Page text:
Enabling Static Routing

Enabling Static Routing

Routing is the process of determining where to send data packets destined for addresses outside the local network. Routers gather and maintain routing information to enable the transmission and receipt of such data packets.

Conceptually, routing information takes the form of entries in a routing table, with one entry for each identified route. You can statically (manually) configure the entries in the routing table, or the router can use a routing protocol to create and maintain the routing table dynamically to accommodate network changes when they occur.

To manage an IP network effectively, you must understand the operation of both static and dynamic routing and the impact that they have on an IP network. This lesson introduces IP static routing.

Routing Overview

To be able to route anything, a router, or any entity that performs routing, must do the following:

  • Identify the destination address: Determine the destination (or address) of the item that needs to be routed.
  • Identify sources of routing information: Determine from which sources (other routers) the router can learn the paths to given destinations.
  • Identify routes: Determine the initial possible routes, or paths, to the intended destination.
  • Select routes: Select the best path to the intended destination.
  • Maintain and verify routing information: Determine if the known paths to the destination are the most current.

The routing information that a router obtains from other routers is placed in its routing table. The router relies on this table to tell it which interfaces to use when forwarding addressed packets. Figure 5-25 shows that the router on the left uses interface s0/0/0 to get to the 172.16.1.0 subnet.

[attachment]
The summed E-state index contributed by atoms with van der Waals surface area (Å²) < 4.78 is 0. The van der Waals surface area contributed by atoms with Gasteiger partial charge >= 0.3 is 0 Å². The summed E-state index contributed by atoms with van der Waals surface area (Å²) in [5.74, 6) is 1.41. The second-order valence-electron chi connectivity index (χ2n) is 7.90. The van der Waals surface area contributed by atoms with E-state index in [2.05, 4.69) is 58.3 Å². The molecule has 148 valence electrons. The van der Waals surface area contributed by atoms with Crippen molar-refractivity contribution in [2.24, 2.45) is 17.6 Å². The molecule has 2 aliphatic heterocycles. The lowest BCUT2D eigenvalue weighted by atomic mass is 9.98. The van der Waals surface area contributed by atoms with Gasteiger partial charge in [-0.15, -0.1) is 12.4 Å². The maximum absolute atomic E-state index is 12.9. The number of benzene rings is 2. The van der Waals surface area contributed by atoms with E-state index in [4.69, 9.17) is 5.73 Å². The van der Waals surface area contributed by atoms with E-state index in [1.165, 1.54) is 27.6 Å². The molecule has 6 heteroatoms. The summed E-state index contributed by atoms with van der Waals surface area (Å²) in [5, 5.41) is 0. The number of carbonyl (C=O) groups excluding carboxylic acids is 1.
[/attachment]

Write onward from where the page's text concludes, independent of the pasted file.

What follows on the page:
Figure 5-25 Routes to Destination

If the destination network is directly connected, the router already knows which interface to use when forwarding packets. If destination networks are not directly attached, the router must learn the best route to use when forwarding packets.
The destination information can be learned in two ways:

  • You can enter routing information manually.
  • You can collect routing information through the dynamic routing process that runs in the routers.

Static and Dynamic Route Comparison

Routers can forward packets over static routes or dynamic routes based on the routerconfiguration. The two ways to tell the router where to forward packets to destination networks that are not directly connected are as follows:

  • Static route: The router learns routes when an administrator manually configures the static route. The administrator must manually update this static route entry whenever an internetwork topology change requires an update. Static routes are user-defined routes that specify the path that packets take when moving between a source and a destination. These administrator-defined routes allow very precise control over the routing behavior of the IP internetwork.